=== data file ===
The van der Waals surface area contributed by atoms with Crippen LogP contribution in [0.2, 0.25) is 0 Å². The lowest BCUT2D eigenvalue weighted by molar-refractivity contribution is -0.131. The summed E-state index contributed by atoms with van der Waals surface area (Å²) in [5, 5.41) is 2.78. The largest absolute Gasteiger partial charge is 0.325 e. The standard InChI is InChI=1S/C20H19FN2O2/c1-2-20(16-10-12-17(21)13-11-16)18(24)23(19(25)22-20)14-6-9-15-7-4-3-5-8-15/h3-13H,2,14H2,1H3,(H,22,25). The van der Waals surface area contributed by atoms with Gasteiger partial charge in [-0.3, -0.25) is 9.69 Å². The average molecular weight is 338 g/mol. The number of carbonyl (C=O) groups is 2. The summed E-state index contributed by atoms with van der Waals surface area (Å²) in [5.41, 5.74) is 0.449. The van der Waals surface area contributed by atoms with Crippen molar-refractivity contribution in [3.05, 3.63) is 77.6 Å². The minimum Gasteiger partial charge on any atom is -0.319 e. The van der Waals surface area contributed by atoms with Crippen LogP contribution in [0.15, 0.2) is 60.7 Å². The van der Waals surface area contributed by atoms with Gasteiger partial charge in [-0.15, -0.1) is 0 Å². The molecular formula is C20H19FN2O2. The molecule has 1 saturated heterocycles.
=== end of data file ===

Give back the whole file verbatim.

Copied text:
The van der Waals surface area contributed by atoms with Crippen LogP contribution in [0.2, 0.25) is 0 Å². The lowest BCUT2D eigenvalue weighted by molar-refractivity contribution is -0.131. The summed E-state index contributed by atoms with van der Waals surface area (Å²) in [5, 5.41) is 2.78. The largest absolute Gasteiger partial charge is 0.325 e. The standard InChI is InChI=1S/C20H19FN2O2/c1-2-20(16-10-12-17(21)13-11-16)18(24)23(19(25)22-20)14-6-9-15-7-4-3-5-8-15/h3-13H,2,14H2,1H3,(H,22,25). The van der Waals surface area contributed by atoms with Gasteiger partial charge in [-0.3, -0.25) is 9.69 Å². The average molecular weight is 338 g/mol. The number of carbonyl (C=O) groups is 2. The summed E-state index contributed by atoms with van der Waals surface area (Å²) in [5.41, 5.74) is 0.449. The van der Waals surface area contributed by atoms with Crippen molar-refractivity contribution in [3.05, 3.63) is 77.6 Å². The minimum Gasteiger partial charge on any atom is -0.319 e. The van der Waals surface area contributed by atoms with Crippen LogP contribution in [0.15, 0.2) is 60.7 Å². The van der Waals surface area contributed by atoms with Gasteiger partial charge in [-0.15, -0.1) is 0 Å². The molecular formula is C20H19FN2O2. The molecule has 1 saturated heterocycles.